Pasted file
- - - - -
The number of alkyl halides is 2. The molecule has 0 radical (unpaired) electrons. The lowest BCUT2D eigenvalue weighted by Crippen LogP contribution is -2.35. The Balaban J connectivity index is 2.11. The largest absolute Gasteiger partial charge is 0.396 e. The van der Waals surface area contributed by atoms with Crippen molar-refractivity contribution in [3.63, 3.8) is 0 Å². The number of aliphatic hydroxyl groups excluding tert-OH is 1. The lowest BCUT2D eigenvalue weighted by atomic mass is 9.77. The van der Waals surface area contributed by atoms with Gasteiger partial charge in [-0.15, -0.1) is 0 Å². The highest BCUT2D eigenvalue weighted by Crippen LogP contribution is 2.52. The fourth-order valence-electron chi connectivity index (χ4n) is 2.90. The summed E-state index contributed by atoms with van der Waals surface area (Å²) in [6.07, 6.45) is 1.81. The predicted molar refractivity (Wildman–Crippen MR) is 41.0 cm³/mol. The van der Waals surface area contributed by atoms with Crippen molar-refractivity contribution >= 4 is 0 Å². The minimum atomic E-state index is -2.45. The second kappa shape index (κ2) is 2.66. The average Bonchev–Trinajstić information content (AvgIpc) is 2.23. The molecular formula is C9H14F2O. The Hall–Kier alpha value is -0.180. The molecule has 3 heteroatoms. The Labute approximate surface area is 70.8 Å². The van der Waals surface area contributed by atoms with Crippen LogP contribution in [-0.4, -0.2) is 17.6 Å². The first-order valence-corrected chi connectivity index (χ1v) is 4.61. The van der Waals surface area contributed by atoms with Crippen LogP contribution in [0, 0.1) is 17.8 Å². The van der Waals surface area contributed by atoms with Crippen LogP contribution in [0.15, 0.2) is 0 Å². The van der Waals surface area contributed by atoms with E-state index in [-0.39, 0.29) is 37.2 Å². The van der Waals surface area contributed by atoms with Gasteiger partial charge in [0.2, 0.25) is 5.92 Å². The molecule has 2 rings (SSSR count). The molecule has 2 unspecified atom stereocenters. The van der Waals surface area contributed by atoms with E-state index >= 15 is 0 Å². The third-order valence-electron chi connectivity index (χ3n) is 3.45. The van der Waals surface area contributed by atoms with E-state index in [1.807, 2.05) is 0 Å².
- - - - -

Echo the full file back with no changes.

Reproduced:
The number of alkyl halides is 2. The molecule has 0 radical (unpaired) electrons. The lowest BCUT2D eigenvalue weighted by Crippen LogP contribution is -2.35. The Balaban J connectivity index is 2.11. The largest absolute Gasteiger partial charge is 0.396 e. The van der Waals surface area contributed by atoms with Crippen molar-refractivity contribution in [3.63, 3.8) is 0 Å². The number of aliphatic hydroxyl groups excluding tert-OH is 1. The lowest BCUT2D eigenvalue weighted by atomic mass is 9.77. The van der Waals surface area contributed by atoms with Gasteiger partial charge in [-0.15, -0.1) is 0 Å². The highest BCUT2D eigenvalue weighted by Crippen LogP contribution is 2.52. The fourth-order valence-electron chi connectivity index (χ4n) is 2.90. The summed E-state index contributed by atoms with van der Waals surface area (Å²) in [6.07, 6.45) is 1.81. The predicted molar refractivity (Wildman–Crippen MR) is 41.0 cm³/mol. The van der Waals surface area contributed by atoms with Crippen molar-refractivity contribution >= 4 is 0 Å². The minimum atomic E-state index is -2.45. The second kappa shape index (κ2) is 2.66. The average Bonchev–Trinajstić information content (AvgIpc) is 2.23. The molecular formula is C9H14F2O. The Hall–Kier alpha value is -0.180. The molecule has 3 heteroatoms. The Labute approximate surface area is 70.8 Å². The van der Waals surface area contributed by atoms with Crippen LogP contribution in [-0.4, -0.2) is 17.6 Å². The first-order valence-corrected chi connectivity index (χ1v) is 4.61. The van der Waals surface area contributed by atoms with Crippen LogP contribution in [0, 0.1) is 17.8 Å². The van der Waals surface area contributed by atoms with Crippen LogP contribution in [0.15, 0.2) is 0 Å². The van der Waals surface area contributed by atoms with E-state index in [-0.39, 0.29) is 37.2 Å². The van der Waals surface area contributed by atoms with Gasteiger partial charge in [0.2, 0.25) is 5.92 Å². The molecule has 2 rings (SSSR count). The molecule has 2 unspecified atom stereocenters. The van der Waals surface area contributed by atoms with E-state index >= 15 is 0 Å². The third-order valence-electron chi connectivity index (χ3n) is 3.45. The van der Waals surface area contributed by atoms with E-state index in [1.807, 2.05) is 0 Å².